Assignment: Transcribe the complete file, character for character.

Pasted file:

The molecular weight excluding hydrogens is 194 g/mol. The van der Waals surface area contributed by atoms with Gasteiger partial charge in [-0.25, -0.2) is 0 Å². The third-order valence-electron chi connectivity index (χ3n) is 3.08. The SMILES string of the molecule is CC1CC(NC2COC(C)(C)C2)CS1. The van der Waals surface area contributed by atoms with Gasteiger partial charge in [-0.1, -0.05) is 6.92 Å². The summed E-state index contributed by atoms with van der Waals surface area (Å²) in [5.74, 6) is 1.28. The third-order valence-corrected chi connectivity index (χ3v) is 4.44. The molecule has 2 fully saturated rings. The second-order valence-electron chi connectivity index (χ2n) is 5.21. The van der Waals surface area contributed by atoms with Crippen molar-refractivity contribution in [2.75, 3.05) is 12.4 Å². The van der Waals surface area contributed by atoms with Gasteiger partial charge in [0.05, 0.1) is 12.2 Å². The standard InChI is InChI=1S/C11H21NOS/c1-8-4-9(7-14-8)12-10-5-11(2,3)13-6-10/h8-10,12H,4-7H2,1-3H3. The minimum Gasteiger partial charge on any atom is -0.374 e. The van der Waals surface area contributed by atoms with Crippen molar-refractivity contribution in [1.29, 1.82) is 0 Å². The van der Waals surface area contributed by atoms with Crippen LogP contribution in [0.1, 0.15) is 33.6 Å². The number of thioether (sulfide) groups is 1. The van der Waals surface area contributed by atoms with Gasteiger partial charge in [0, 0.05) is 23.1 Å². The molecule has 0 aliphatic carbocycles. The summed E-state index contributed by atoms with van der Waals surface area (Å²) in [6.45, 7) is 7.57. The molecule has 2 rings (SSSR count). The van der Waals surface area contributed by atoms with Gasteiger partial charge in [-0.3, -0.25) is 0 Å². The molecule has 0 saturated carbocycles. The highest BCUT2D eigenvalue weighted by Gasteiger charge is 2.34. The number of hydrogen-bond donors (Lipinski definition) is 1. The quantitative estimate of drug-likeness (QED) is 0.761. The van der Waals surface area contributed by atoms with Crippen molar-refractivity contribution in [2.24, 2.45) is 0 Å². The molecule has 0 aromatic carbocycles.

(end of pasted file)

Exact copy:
The molecular weight excluding hydrogens is 194 g/mol. The van der Waals surface area contributed by atoms with Gasteiger partial charge in [-0.25, -0.2) is 0 Å². The third-order valence-electron chi connectivity index (χ3n) is 3.08. The SMILES string of the molecule is CC1CC(NC2COC(C)(C)C2)CS1. The van der Waals surface area contributed by atoms with Gasteiger partial charge in [-0.1, -0.05) is 6.92 Å². The summed E-state index contributed by atoms with van der Waals surface area (Å²) in [5.74, 6) is 1.28. The third-order valence-corrected chi connectivity index (χ3v) is 4.44. The molecule has 2 fully saturated rings. The second-order valence-electron chi connectivity index (χ2n) is 5.21. The van der Waals surface area contributed by atoms with Crippen molar-refractivity contribution in [2.75, 3.05) is 12.4 Å². The van der Waals surface area contributed by atoms with Gasteiger partial charge in [0.05, 0.1) is 12.2 Å². The standard InChI is InChI=1S/C11H21NOS/c1-8-4-9(7-14-8)12-10-5-11(2,3)13-6-10/h8-10,12H,4-7H2,1-3H3. The minimum Gasteiger partial charge on any atom is -0.374 e. The van der Waals surface area contributed by atoms with Crippen molar-refractivity contribution in [1.29, 1.82) is 0 Å². The van der Waals surface area contributed by atoms with Crippen LogP contribution in [0.1, 0.15) is 33.6 Å². The number of thioether (sulfide) groups is 1. The van der Waals surface area contributed by atoms with Gasteiger partial charge in [0, 0.05) is 23.1 Å². The molecule has 0 aliphatic carbocycles. The summed E-state index contributed by atoms with van der Waals surface area (Å²) in [6.45, 7) is 7.57. The molecule has 2 rings (SSSR count). The van der Waals surface area contributed by atoms with Gasteiger partial charge in [-0.3, -0.25) is 0 Å². The molecule has 0 saturated carbocycles. The highest BCUT2D eigenvalue weighted by Gasteiger charge is 2.34. The number of hydrogen-bond donors (Lipinski definition) is 1. The quantitative estimate of drug-likeness (QED) is 0.761. The van der Waals surface area contributed by atoms with Crippen molar-refractivity contribution in [2.24, 2.45) is 0 Å². The molecule has 0 aromatic carbocycles.